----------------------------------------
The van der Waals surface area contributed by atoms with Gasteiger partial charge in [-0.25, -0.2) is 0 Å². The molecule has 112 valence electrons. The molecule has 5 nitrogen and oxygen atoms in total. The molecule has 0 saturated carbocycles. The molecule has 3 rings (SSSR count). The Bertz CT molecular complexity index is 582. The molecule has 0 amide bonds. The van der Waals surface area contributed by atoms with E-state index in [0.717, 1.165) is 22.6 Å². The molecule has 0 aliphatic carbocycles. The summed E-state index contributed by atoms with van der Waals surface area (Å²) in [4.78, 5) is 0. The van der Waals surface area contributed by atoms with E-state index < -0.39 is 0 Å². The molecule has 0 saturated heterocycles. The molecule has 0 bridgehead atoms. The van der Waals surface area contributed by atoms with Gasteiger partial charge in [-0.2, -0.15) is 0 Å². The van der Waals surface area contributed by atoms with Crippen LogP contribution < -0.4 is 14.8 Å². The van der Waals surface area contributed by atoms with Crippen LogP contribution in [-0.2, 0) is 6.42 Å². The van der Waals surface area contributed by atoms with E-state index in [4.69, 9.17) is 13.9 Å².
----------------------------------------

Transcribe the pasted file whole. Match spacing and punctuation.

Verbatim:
The van der Waals surface area contributed by atoms with Gasteiger partial charge in [-0.25, -0.2) is 0 Å². The molecule has 112 valence electrons. The molecule has 5 nitrogen and oxygen atoms in total. The molecule has 0 saturated carbocycles. The molecule has 3 rings (SSSR count). The Bertz CT molecular complexity index is 582. The molecule has 0 amide bonds. The van der Waals surface area contributed by atoms with E-state index in [0.717, 1.165) is 22.6 Å². The molecule has 0 aliphatic carbocycles. The summed E-state index contributed by atoms with van der Waals surface area (Å²) in [4.78, 5) is 0. The van der Waals surface area contributed by atoms with E-state index < -0.39 is 0 Å². The molecule has 0 saturated heterocycles. The molecule has 0 bridgehead atoms. The van der Waals surface area contributed by atoms with Gasteiger partial charge in [-0.2, -0.15) is 0 Å². The van der Waals surface area contributed by atoms with Crippen LogP contribution < -0.4 is 14.8 Å². The van der Waals surface area contributed by atoms with Crippen LogP contribution in [-0.2, 0) is 6.42 Å². The van der Waals surface area contributed by atoms with E-state index in [4.69, 9.17) is 13.9 Å².